Academic journal article Shakespeare Studies

Venus on the Thames

Academic journal article Shakespeare Studies

Venus on the Thames

Article excerpt

      Elizabeth and Leicester
   Beating oars
   The stern was formed
   A gilded shell
   Red and gold (1)

THE SOURCE OF ENOBARBUS'S DESCRIPTION of Cleopatra's water-triumph in Antony and Cleopatra is, famously, Sir Thomas North's English version of Plutarch's Lives, published in 1579, the appropriate passage from which most modern editions of the play conveniently supply as a comparative appendix. One consistent editorial question over the years has been whether any particular image may have been on the authorial mind as Shakespeare reformed North's words about Cleopatra's deliberate presentation of herself as the goddess Venus "commonly drawn in picture" into the far more compelling view of her as "O'er-picturing that Venus where we see/ The fancy outwork nature" (2.2.200-01). (2) Over the course of his lifetime Shakespeare had undoubtedly seen various representations of Venus, drawn, painted, and sculpted in wood and metal, but there was a particular local example he would have known which in its visual detail comes remarkably close to the verbal descriptions in North's Plutarch, overlapping with them in many significant respects, and in its extravagant design outworking nature to some considerable extent. It was, moreover, partly inspired by Plutarch's description in the Paralle! Lives, although from a Latin or Italian version of the text, rather than North's English version of Amyot's French translation from the Greek original. (3) It therefore represents a further branch on the tree of influence on Shakespeare's poetry, and it offered visual supplementation of the purely verbal account found in North.

The work in question was a pictorial tapestry, rather than a painting, belonging to a linked series of triumphs of the gods. They were designed in Italy and woven in Brussels; the English royal commission for a set woven from the original designs was completed by 1542, in which same year the tapestries were received into the royal Wardrobe of King Henry VIII, adding to the enormous collection of large and rich tapestries which constituted a chief mark of the magnificence and sophistication of the Tudor court. Henry's collection, by the time of his death in 1547, was the largest in Europe, and contained many gorgeous and finely designed works of decorated fabric. (4) In size and splendour it was exceeded only by the later collection of King Louis XIV of France, but many of the English tapestries were sold and dispersed in the Commonwealth sales in 1649 and the years following. Before that date the Henrican tapestry collection, partly funded by the profits of the Dissolution, provided the chief claim of the English court to patronage of the fine graphic arts, especially so before the 1620s, and certain famous sets and designs were repeatedly displayed on ceremonial and state occasions until the outbreak of the civil wars. (5)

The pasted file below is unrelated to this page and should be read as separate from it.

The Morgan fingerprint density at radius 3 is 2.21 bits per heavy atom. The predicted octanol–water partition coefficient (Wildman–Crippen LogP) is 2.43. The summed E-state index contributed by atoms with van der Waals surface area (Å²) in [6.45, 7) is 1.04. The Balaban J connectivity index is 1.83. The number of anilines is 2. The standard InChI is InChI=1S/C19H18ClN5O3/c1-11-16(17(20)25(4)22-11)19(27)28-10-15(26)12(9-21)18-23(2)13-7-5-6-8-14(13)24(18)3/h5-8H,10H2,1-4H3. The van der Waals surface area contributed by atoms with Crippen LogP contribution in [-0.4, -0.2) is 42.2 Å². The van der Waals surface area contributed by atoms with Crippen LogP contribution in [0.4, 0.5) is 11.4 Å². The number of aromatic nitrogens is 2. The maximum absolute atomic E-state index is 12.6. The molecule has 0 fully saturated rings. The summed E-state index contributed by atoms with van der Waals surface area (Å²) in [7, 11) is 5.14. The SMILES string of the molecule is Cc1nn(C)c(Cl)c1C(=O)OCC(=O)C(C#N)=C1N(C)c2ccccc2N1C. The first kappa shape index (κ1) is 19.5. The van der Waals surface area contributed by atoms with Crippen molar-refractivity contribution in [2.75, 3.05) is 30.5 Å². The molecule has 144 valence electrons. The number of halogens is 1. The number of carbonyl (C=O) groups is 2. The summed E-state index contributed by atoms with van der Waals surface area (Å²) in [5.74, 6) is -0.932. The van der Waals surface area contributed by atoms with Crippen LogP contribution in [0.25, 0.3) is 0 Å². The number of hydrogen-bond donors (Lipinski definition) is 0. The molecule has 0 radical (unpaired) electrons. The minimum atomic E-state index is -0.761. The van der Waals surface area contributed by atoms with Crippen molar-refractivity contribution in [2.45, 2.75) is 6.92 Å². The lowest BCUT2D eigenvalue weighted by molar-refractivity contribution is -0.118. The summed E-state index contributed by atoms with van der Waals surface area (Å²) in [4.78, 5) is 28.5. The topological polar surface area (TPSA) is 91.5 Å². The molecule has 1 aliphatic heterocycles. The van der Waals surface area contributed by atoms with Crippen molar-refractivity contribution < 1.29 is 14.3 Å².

The Triumph of Venus (illustration between pages 128 and 129) was among the tapestries at Whitehall Palace when Henry died; it was then removed for storage at the Tower, but as a part of a series of richly woven and elegantly designed works it must have been employed for the decoration of the court many times over the course of the following century. (6) Two of the tapestries from Henry's series, Hercules and Bacchus, survive, and may today be seen at Hampton Court. (7) The Venus of the collection has been lost, and the photograph reproduced here is of a later weaving from the same cartoons, completed in the 1560s. The designs for the Triumphs had a long career, in fact: first made in the second decade of the sixteenth century at Raphael's studio in Rome, they were still being copied and woven up to the beginning of the eighteenth century. (8) Their grace and elegance remained fashionable, and their display in the English court of Queen Elizabeth proclaimed a sophisticated and advanced artistic taste.

The principal artist responsible for the cartoons--that is the coloured drawings used as the model for the woven cloth--was Giovanni da Udine, assisted by Giovanni Francesco Penni and Perino del Vaga. …

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